Extensive infection prevention at vaccine and test sites, says AHS

·4 min read

Some of Hinton’s residents are now eligible and have been receiving the vaccine for COVID-19.

A concern was raised over the fact that vaccinations are being given at the same site as where tests for potential COVID-19 cases are being conducted, but Alberta Health Services (AHS) says that this does not pose a health risk.

“In the North Zone, there are some facilities in which both COVID-19 testing and vaccine immunization appointments are provided. We do not offer COVID-19 testing and vaccine immunization appointments simultaneously. Extensive infection prevention and control measures are continuously followed on-site and there is rigorous cleaning conducted after each clinic,” stated Diana Rinne, AHS North Zone senior communications advisor.

COVID-19 testing was moved indoors once the weather became too cold, according to Rinne.

There are currently 67 active AHS immunization clinics across the province, located in a mix of facilities, where people can book appointments, she noted on March 1. This number fluctuates and more clinics are being planned.

These clinics do not provide drop-in services in any way and patients require an appointment.

When someone is eligible for the COVID-19 vaccine, they must book an appointment using the online tool on the AHS website or by phoning Health Link at 811.

Once an appointment is booked with AHS, patients will be provided with a confirmation with the location, date, and time for their first and second dose appointment.

All clients wait in their cars until five minutes before their appointment and are asked not to arrive more than 10 minutes early.

“Please respect each other’s designated appointment time and help ensure everyone continues to follow Alberta’s public health guidance. We also ask that only those receiving their vaccination enter the immunization clinic unless you require assistance,” Rinne said.

Each appointment is booked approximately 10 minutes apart and the appointment takes approximately 20 to 25 minutes, including the monitoring time after the vaccine is given.

A waiting room is available for individuals to sit after their vaccination.

Clinics are also wheelchair accessible and staff is on-hand to assist individuals that require help.

AHS will make an effort to allow eligible individuals that require assistance to bring one support person during the appointment.

“A support person can be a spouse, family member, friend or caregiver. Support people must adhere to public health measures while at the clinic, including hand hygiene, continuous masking and physical distance from others,” Rinne said.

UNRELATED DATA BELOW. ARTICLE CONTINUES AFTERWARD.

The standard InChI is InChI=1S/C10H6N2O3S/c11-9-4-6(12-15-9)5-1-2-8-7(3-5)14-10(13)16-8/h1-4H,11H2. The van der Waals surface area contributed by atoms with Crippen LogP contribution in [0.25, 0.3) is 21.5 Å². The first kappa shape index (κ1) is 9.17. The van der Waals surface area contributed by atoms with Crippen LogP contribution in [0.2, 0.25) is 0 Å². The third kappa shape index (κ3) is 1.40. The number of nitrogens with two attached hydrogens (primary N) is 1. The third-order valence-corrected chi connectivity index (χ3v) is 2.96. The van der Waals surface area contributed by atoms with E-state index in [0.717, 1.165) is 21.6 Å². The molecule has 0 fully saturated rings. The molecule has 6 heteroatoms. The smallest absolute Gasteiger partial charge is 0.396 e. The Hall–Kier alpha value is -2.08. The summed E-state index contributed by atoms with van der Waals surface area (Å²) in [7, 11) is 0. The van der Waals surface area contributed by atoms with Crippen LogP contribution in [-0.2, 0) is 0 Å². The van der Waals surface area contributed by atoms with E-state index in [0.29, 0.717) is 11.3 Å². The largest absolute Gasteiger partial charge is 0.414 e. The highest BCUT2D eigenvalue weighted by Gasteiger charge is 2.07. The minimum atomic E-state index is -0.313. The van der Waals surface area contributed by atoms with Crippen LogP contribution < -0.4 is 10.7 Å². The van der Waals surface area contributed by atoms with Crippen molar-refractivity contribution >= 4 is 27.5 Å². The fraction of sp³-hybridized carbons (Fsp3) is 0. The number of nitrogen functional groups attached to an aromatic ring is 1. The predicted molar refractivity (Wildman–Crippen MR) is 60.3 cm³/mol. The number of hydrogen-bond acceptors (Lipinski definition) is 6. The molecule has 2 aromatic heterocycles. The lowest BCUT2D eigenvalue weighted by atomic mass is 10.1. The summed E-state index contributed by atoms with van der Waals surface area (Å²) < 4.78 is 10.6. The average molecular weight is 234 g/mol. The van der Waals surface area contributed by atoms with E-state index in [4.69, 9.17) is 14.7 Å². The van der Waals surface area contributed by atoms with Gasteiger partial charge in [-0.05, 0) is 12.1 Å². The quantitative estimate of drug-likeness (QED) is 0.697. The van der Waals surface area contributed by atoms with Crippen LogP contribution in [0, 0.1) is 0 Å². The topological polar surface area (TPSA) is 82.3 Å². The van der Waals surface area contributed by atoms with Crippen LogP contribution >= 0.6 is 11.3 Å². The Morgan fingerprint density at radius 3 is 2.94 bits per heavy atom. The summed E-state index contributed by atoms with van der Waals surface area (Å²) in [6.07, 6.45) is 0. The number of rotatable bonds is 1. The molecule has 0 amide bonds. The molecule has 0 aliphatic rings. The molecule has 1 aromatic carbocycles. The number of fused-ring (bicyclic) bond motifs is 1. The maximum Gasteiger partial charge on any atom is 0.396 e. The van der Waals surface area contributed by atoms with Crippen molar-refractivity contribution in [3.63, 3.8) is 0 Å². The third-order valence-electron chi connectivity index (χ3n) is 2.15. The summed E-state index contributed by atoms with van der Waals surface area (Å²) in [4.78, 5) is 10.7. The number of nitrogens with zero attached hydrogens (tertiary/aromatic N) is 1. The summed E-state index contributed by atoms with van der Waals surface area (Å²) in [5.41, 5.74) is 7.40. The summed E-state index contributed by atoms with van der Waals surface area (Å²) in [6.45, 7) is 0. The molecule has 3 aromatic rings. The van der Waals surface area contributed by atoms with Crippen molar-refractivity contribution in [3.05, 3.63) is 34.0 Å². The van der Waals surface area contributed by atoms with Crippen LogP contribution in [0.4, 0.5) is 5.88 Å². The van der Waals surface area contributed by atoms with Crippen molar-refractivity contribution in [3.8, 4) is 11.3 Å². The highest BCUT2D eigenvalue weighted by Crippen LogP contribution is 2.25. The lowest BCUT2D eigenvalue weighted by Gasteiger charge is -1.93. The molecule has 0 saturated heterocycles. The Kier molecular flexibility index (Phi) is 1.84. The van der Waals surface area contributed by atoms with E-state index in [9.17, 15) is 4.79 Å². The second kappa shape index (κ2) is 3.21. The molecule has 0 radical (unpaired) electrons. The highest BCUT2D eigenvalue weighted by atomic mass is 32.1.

Clients must bring one piece of identification with them to the appointment, such as an Alberta Health Care card, a driver’s licence, Social Insurance Number, birth certificate, or passport.

As of Feb. 28, 235,508 COVID-19 immunizations were administered, and 88,145 Albertans were fully immunized. Fully immunized individuals received two doses of the vaccine.

There were also 114 adverse events reported following immunization.

Phase 1B of Alberta’s immunization plan includes seniors 75 years of age and over (born 1946 or earlier), and First Nations, Métis and persons 65 years of age and over living in a First Nations community or Metis Settlement.

Book online, call 811, or contact a participating pharmacy in Calgary, Edmonton or Red Deer.

Alberta took a positive step towards lifting COVID-19 restrictions on March 1, when health officials announced the province would cautiously move to Step 2 of the four-step framework to ease restrictions.

This is good news for indoor fitness and libraries as they are now allowed to open with some restrictions. Libraries must limit capacity to 15 per cent of their fire code occupancy, while indoor fitness is restricted to low intensity individual and group exercise by appointment only.

Low-intensity exercise includes weightlifting, low-intensity dance classes, yoga, barre, indoor climbing, as well as the low-intensity use of treadmills, ellipticals and related equipment.

Step two required Alberta’s hospitalizations to sit below 450 while declining, which it has been doing since Jan. 30. In recent days, there has been a plateau of overall active cases and a slight increase in testing positivity rate, admitted Premier Jason Kenney on March 1.

As a cautionary measure, changes to current restrictions for retail, children’s sports, hotels, banquets, community halls, and conference centres were delayed.

“It’s not that they were delayed until Step 3, it’s still going to be up to the cabinet COVID committee so it could come before Step 3. Those will be decisions that we make as we continue to evaluate the evidence with Dr. Hinshaw and her office,” said Tyler Shandro, Alberta Health Minister on March 1.

Strong measures to limit the spread of COVID-19 will be maintained provincewide, including wearing masks and distancing. A decision on Step 3 will be made after at least three weeks, on March 22.

As of March 2, there were 261 people in hospital due to COVID-19, including 54 in intensive care. Province-wide there are 4,631 active cases, with 257 new cases on March 2. Additional details on the current restrictions are outlined on alberta.ca.

Masha Scheele, Local Journalism Initiative Reporter, The Hinton Voice